Is there a difference between systems based on AI and solutions using neural networks? And, if so, which of these approaches lies at the root of the CloudTrade data-extraction service? In this blog post, the second in a trilogy explaining the CloudTrade data-capture solution, Richard Develyn, CloudTrade CTO, answers these questions, colourfully depicting the role of neural networks from the time of the dinosaurs onwards.
In the middle of the Second World War an American behaviourist, and Harvard professor of psychology, called B.F. Skinner, “trained” pigeons so that they would direct specially modified missiles towards their targets, by pecking on the little windows on the front of the missile that the poor creatures were allowed to look out of. It was called Project Pigeon and though it never got past the Beta Test stage it did show considerable promise and even received $25,000 of US state funding.
I say that the pigeons were “trained”, in quotes, because they were never actually sat down in classrooms with exercise books and had the whole business of how to recognise a bomb’s target patiently explained to them. The pigeons were trained in the same way that neural networks are trained, i.e.: “peck on the window where the target is in front of you and you get some nice pigeon treats; if you don’t, or you get it wrong, then no pigeon treats for you”. Eventually, the pigeons figured it out, somehow, in much the same way that neural networks figure the answers to their problems out, somehow.
Determining how to guide a missile to its target might not seem too hard a problem – for a pigeon. One might consider it comparable to the problem of trying to find an invoice date in an invoice that’s never been seen before – for a neural network.
In June 2018, the largest neural network, built on supercomputers, had about 16 million neurons. That’s about the size of the brain of a frog. I’m sure there are bigger ones around now (neural networks, not frogs) but back then it was the biggest one in the whole wide world, and anything that we might be able to get hold of ourselves today is likely to be at least an order of magnitude smaller than that. Of course, you cannot draw a straight comparison between organic and synthetic neural networks, but for the sake of argument let’s assume that any sensible neural network we might be able to play with today is going to be of about the size of the brain of a frog.
The brain of a pigeon is actually about twenty times the size of the brain of a frog.
Back in the 1940s, of course, B.F. Skinner had a decided advantage when training pigeons. Pigeon brains are not totally untrained to begin with.
Charles Darwin had a particular fascination with pigeons when he was researching “On the Origin of Species”. He bred them himself and used his breeding as an analogy to describe what nature was getting up to in the wild. All of today’s pigeons descend from Rock Pigeons, which can be found all over the world and which humans have been training since the dawn of civilisation. The Ancient Greeks used pigeons to send the results of the Olympic Games from town to town as early as the eighth century BC. Genghis Khan created the first pigeon-based internet across his whole empire all the way back in the 12th century.
If you really want to know how long a pigeon brain has been “learning”, however, you probably need to trace them back to their roots, which turns out to be the, now infamous, Velociraptor found in the Jurassic period (and Steven Spielberg movies). Assuming that our humble pigeon had a change of heart at the end of that particular epoch and re-set its neural network to focus more on pigeony things rather than the ripping up of other animals, then our pigeon brain has had about 150 million years to perfect itself, which is quite a long time to train a neural network, and goes some way to explaining why pigeons are something like three times faster than human beings at processing visual information (even though humans brains are around three hundred times bigger – you’ll be pleased to hear).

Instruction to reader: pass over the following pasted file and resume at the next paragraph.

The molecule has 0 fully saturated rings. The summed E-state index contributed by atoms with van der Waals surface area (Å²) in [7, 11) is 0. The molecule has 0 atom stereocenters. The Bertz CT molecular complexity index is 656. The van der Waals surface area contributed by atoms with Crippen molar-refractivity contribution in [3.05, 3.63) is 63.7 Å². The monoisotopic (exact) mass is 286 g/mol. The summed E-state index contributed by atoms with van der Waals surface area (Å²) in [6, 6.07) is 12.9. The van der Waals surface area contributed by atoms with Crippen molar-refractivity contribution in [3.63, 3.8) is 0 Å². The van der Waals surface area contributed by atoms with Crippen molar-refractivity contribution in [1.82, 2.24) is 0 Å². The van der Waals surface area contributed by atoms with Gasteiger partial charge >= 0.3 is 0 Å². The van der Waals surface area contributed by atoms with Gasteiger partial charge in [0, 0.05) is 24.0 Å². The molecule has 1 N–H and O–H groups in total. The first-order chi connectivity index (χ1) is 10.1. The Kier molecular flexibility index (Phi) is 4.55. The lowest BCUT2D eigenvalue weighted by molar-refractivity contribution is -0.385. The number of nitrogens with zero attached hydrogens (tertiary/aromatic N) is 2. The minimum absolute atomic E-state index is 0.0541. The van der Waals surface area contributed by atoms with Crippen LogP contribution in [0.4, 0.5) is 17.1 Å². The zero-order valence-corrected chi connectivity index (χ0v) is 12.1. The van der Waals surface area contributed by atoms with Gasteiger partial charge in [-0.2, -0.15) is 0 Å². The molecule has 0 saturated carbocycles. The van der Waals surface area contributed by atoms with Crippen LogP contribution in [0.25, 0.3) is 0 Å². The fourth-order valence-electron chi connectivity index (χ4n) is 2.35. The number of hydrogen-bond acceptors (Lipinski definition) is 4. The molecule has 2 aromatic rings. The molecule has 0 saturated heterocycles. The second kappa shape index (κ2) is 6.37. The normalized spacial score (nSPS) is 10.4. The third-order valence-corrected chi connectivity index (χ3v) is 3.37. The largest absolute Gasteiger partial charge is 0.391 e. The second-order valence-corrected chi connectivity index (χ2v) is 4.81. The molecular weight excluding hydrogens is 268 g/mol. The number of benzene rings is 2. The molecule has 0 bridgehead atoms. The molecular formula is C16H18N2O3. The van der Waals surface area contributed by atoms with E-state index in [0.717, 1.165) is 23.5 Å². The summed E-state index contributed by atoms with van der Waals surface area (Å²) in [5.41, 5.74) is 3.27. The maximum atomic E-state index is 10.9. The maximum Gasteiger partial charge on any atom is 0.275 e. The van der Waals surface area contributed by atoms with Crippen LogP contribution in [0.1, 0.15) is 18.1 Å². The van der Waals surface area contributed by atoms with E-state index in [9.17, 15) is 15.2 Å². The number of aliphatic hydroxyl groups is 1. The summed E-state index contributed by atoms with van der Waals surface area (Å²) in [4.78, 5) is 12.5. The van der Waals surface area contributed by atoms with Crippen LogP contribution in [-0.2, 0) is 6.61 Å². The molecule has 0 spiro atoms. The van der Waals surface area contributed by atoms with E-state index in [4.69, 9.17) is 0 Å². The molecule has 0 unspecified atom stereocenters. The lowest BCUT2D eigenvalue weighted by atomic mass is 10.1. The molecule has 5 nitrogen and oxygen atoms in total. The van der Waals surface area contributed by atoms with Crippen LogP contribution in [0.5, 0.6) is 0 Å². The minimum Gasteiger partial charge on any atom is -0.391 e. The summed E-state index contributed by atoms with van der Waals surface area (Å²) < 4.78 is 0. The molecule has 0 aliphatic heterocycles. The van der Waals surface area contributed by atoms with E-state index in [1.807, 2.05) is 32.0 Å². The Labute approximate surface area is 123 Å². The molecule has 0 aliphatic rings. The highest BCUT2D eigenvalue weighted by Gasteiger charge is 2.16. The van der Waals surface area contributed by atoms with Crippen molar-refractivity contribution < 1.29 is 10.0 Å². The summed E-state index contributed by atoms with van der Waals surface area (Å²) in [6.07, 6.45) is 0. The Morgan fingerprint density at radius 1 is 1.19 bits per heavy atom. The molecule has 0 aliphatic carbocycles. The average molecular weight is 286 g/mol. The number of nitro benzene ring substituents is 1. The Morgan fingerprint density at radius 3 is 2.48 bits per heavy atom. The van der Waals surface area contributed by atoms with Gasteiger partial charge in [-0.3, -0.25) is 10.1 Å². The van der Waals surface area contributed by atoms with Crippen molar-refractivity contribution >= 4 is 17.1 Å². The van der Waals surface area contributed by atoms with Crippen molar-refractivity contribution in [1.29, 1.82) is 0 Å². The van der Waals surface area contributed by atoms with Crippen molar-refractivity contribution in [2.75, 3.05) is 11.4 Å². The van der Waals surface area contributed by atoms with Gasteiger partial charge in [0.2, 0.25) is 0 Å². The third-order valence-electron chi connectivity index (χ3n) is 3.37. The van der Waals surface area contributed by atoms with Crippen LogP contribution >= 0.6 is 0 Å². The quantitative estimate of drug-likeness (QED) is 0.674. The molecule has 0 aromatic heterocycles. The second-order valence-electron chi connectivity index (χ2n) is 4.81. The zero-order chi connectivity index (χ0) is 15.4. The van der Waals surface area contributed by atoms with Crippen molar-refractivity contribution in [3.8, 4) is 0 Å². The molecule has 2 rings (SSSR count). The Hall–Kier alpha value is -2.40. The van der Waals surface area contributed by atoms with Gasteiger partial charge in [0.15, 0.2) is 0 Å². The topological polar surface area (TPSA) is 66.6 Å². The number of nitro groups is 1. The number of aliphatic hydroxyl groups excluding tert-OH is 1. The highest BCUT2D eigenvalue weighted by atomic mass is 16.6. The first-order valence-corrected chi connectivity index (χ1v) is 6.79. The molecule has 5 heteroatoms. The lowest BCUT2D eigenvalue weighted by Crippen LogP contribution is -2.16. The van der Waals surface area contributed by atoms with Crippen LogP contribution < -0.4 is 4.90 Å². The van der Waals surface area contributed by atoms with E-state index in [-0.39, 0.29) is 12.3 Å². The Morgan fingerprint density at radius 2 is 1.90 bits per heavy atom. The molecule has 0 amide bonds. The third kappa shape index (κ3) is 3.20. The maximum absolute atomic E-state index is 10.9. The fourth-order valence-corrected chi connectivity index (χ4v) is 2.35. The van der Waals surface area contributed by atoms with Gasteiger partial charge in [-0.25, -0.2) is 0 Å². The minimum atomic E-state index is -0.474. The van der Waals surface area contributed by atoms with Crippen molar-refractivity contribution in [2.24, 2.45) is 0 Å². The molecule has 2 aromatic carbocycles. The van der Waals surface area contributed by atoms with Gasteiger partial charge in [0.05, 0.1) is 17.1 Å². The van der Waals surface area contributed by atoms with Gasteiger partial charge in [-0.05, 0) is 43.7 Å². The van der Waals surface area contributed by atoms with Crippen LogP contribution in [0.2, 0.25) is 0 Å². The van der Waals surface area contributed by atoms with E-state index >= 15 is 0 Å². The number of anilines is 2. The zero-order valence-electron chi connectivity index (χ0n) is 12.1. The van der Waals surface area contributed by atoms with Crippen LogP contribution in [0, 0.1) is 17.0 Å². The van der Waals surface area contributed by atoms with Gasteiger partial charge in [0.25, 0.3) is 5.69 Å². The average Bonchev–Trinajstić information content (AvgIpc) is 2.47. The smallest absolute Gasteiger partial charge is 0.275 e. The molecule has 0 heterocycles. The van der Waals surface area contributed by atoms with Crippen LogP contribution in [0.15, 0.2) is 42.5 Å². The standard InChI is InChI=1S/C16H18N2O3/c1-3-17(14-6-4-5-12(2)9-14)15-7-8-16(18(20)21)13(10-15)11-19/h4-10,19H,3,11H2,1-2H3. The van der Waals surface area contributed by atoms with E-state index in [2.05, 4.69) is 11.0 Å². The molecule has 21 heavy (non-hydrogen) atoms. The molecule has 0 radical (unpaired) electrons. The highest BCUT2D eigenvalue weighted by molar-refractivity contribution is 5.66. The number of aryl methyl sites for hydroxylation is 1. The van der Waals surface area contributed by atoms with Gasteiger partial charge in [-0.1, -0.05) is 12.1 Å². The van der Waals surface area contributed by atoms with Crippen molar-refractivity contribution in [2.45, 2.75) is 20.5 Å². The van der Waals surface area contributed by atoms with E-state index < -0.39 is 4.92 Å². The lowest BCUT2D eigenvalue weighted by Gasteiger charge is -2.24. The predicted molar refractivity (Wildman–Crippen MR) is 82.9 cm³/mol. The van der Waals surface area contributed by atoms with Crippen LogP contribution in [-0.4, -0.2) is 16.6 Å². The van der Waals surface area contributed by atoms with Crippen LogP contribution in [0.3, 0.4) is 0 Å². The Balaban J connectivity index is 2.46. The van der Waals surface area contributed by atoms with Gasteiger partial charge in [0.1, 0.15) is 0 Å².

If all of this seems to fly in the face of the much-lauded accomplishments of neural networks today, then take a bit of time to scratch below the surface of the headlines. Facial recognition works well when people don’t look too much like each other, don’t try to disguise themselves such as by wearing paper masks, don’t do annoying things like wear t-shirts with other people’s faces on them, or wear any of that interesting make up you can find on the internet designed to throw the algorithms off. Language translation works well when there is no need to understand what the sentences being translated actually mean; the step change in difficulty between text-substitution style translation and what one might call “cognitive” translation is immense.
The rise in the profile of neural networks over the last few years has come about not so much because of a rise in computing power but because of a rise in the amount of training material which our internet-based society has enabled. This rise in profile has fuelled a rise in interest, money, research and, I’m afraid, wishful thinking about what neural networks might be able to do for us in the future. We all of us have this very sci-fi based vision of computers as no longer needing to be programmed but rather able to magically program themselves if they’re shown the right amount of correct answers. Neural networks, however, are not self-programming computers; they’re vast, convoluted, and actually pretty incomprehensible pattern-matching engines. Their beauty is that they can be “taught” in the same way that we train animals, i.e. not by instructions, but by showing them lots of examples of what is right and what is wrong. Their disadvantages are that (a) they need a lot of training and (b), again just like animals, they sometimes just go wrong anyway without bothering to provide us with an explanation.